Monopoly’s Poster Children

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This is the first episode of our new “Alternative Voices” interview series, where we talk to people who give us a different perspective on all manner of topics. Our first guest is Professor Michael Hudson, a research professor of economics at the University of Missouri in Kansas City and the author of two books “The Bubble And Beyond” and “Super Imperialism: The Economic Strategy Of American Empire”. He talks to Greg about austerity in Ireland, how US economic policy has affected Ireland, Europe and the rest of the world as well as how the various political parties in Ireland have mishandled the economic crisis. Without further ado the first episode, along with the transcript and a link to download the ...

N is for Neo-Serfdom, O for Offshore Banking

Part N, O in The Insiders Economic Dictionary. Neoclassical economics: The school that arose in the last quarter of the 19th century, stripping away the classical concept of economic rent as unearned income. By the late 20th century the term “neoclassical” had come to connote a deductive body of free-trade theory using circular reasoning by tautology, excluding discussion of property, debt and the financial sector’s role in general, taking the existing institutional environment for granted. (See Marginalism and Parallel Universe, and contrast with Structural Problem and Systems Analysis.) Neoconservatives: Ideologues who oppose government authority and taxation of wealth, except where governments are controlled by the financial and property sectors. Neoconservatives view democratic governments that impose progressive income taxes to finance public infrastructure ...

M for Marginalism

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Part M in The Insiders Economic Dictionary. Malthus, Thomas Robert (1766-1834): British economist and spokesman for its landlord class. His Principles of Political Economy (1820) countered Ricardo’s critique of groundrent by pointing out that landlords spent part of it on hiring coachmen and other servants and buying luxury products (coaches, fine clothes and so forth), thus providing a source of demand for British industry, and part capital improvements to raise farm productivity. This emphasis on consumption and investment endeared Malthus to Keynes, but did not deter Ricardo and the financial classes from pressing to repeal the Corn Laws in 1846 so as to minimize domestic food prices and hence groundrent. Matters have worked out in a way that neither Malthus nor his ...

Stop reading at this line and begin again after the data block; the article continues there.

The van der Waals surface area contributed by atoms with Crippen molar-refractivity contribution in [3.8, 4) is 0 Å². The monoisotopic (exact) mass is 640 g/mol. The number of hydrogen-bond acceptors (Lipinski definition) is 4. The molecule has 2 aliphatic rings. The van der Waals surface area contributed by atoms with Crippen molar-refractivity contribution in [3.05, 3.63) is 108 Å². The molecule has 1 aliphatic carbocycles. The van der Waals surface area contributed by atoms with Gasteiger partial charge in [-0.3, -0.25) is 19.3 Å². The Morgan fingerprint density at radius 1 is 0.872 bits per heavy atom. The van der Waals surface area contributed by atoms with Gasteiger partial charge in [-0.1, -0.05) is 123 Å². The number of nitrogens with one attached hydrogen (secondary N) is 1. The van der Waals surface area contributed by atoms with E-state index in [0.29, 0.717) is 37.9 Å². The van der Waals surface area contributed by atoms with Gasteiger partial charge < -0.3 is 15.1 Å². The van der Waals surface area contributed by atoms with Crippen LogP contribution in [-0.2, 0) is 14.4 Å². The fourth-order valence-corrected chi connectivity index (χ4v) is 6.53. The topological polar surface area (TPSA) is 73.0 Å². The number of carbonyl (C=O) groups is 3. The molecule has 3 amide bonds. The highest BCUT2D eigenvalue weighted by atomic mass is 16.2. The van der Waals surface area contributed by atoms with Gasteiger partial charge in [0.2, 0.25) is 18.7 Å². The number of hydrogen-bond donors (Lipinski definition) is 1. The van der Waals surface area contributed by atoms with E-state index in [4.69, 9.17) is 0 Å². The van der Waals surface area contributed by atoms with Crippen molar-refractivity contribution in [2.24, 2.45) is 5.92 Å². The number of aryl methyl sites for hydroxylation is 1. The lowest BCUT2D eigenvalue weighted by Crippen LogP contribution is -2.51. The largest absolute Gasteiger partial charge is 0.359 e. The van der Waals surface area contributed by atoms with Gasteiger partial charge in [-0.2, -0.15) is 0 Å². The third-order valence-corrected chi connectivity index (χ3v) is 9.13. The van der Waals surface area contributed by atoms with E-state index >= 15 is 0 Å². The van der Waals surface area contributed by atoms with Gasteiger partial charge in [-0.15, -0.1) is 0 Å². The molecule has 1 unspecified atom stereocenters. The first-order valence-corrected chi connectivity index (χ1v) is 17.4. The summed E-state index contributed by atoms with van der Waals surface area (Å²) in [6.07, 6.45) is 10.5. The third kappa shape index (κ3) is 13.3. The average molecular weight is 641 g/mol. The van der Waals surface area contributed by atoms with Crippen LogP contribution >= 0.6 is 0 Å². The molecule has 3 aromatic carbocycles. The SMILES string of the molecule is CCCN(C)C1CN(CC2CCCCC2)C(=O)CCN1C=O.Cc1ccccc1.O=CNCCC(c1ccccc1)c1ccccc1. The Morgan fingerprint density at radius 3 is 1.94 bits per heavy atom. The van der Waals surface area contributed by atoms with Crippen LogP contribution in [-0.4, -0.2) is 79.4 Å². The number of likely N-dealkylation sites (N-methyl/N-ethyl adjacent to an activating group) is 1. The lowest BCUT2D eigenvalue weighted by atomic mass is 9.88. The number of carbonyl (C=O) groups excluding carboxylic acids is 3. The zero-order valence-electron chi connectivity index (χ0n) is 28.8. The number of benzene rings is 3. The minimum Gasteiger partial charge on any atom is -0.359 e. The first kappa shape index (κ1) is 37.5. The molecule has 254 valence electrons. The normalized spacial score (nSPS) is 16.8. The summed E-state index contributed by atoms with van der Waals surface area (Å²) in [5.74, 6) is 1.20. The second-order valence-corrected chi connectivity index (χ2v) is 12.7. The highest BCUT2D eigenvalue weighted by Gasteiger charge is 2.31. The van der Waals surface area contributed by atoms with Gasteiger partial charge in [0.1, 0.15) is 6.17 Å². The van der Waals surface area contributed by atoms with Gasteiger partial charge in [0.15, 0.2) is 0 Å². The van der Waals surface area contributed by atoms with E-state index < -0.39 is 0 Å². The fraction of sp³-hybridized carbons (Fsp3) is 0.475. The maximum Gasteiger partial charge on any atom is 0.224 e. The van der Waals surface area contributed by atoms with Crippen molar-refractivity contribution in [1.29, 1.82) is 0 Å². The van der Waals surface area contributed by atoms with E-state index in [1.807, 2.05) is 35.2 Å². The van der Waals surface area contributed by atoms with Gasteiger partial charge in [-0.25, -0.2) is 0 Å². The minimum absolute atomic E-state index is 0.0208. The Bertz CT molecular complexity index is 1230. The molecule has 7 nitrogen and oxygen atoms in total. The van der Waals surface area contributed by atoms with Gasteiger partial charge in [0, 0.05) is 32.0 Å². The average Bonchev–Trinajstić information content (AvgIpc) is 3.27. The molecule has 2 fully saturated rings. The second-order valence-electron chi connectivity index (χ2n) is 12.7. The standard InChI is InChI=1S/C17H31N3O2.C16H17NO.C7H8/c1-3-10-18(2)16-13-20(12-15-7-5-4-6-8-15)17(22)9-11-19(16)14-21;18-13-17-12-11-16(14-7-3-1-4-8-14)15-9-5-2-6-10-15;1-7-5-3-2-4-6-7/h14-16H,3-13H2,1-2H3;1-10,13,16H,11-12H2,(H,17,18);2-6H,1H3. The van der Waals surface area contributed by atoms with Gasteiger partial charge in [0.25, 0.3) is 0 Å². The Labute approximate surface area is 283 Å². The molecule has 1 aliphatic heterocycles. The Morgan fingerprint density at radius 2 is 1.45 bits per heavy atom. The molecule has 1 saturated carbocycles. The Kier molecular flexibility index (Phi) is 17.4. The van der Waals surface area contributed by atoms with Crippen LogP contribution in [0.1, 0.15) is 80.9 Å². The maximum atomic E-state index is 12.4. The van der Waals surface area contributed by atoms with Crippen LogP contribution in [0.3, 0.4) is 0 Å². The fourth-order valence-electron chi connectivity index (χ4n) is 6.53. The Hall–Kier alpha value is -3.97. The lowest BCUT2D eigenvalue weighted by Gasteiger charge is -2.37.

M is for Monopoly

Part M in the Insider’s Economic Dictionary Malthus, Thomas Robert (1766-1834): British economist and spokesman for its landlord class. His Principles of Political Economy (1820) countered Ricardo’s critique of groundrent by pointing out that landlords spent part of it on hiring coachmen and other servants and buying luxury products (coaches, fine clothes and so forth), thus providing a source of demand for British industry, and part capital improvements to raise farm productivity. This emphasis on consumption and investment endeared Malthus to Keynes, but did not deter Ricardo and the financial classes from pressing to repeal the Corn Laws in 1846 so as to minimize domestic food prices and hence groundrent. Matters have worked out in a way that neither Malthus nor his ...

L is for Land

Part L in The Insiders Economic Dictionary Labor: The labor theory of value resolves the value of products and capital goods into labor costs, while Say’s Law focuses on how employees spend their wages. Hence, labor often is euphemized as “consumers” rather than focusing on the terms of their employment by capital. Labor capitalism: Industrial capitalism is based on employing labor to produce goods to sell at a profit. The essence of “labor capitalism” is to extract money from labor by deducting payroll income for the purpose of inflating stock-market prices. First used by the Chilean dictator Augusto Pinochet, the term was adopted by British Prime Minister Margaret Thatcher as a populist label for her policy of channeling labor’s paychecks into the ...